DNA topoisomerases are an important family of enzymes that catalyze the induction of topological changes in the DNA molecule. Their ability to modulate the topology of the DNA makes DNA topoisomerases a key player in several vital cell processes such as replication, transcription, chromosome separation and segregation. Consequently, they already represent an important collection of macromolecular targets for some of the established anticancer drugs on the market as well as serve as templates in the development of novel anticancer drugs especially supported by recent structural advances in the field.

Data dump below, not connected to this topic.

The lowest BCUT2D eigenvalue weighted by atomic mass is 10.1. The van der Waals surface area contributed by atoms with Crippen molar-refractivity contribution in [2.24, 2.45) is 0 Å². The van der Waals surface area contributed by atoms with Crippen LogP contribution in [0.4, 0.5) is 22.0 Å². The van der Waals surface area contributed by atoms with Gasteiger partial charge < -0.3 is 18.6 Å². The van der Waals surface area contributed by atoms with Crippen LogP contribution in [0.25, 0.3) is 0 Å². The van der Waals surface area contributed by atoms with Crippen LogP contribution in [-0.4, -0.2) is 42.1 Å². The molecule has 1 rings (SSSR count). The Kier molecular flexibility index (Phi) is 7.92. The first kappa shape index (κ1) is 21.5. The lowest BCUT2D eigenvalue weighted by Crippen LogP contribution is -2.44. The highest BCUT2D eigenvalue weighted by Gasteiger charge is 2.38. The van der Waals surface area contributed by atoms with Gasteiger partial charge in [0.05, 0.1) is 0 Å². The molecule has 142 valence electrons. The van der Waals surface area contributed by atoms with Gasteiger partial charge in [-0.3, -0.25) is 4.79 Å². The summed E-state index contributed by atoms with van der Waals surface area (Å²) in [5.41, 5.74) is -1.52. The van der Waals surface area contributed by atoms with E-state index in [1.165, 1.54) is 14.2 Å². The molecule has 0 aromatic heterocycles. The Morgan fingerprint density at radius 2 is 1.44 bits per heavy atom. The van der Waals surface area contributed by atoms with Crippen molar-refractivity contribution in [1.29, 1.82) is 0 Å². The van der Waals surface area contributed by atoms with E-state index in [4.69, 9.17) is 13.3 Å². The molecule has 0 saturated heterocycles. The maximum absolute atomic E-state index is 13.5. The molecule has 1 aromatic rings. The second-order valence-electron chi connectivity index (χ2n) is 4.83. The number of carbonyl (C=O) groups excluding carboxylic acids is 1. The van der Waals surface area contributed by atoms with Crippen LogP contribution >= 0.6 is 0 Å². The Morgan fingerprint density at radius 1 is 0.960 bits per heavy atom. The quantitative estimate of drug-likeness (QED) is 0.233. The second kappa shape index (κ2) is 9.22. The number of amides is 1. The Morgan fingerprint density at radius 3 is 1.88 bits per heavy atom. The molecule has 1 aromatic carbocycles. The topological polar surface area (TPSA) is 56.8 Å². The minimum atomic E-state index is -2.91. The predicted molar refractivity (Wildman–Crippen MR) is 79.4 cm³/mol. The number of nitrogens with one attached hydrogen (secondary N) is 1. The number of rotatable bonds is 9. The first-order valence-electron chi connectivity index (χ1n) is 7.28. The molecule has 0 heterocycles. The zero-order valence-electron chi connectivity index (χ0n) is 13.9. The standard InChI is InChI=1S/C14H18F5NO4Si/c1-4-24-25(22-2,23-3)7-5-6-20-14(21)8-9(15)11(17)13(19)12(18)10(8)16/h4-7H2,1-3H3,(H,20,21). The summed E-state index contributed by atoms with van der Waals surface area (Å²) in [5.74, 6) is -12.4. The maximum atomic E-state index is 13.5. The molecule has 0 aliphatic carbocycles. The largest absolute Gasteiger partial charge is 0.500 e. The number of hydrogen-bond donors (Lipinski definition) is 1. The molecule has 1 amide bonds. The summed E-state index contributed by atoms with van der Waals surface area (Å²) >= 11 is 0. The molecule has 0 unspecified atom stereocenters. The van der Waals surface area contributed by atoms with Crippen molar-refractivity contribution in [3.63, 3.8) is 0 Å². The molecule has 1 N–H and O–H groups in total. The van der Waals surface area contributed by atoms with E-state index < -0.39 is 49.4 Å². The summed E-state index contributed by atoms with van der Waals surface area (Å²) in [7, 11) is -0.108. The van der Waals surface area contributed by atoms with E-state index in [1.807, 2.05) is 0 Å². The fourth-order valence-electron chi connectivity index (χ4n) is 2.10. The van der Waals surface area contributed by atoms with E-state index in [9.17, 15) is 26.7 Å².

The aim of this review is to provide an overview of the recent developments in the field of DNA poisons - a major class of human topoisomerase IIα inhibitors - of which several are already in clinical use. Due to frequently experienced occurrence of serious side effects of these molecules during therapy, especially cardiotoxicity issues, further drug design efforts were initiated already yielding novel promising compounds that have overcome this issue and already entered into clinical studies. Some of the presented and discussed chemical classes include intercalators, non-intercalators and redox-dependent poisons of human topoisomerase IIα. In particular, this review focuses on the currently available structure-based standpoint of molecular design and on the medicinal chemist’s perspective of this field of anticancer drug design.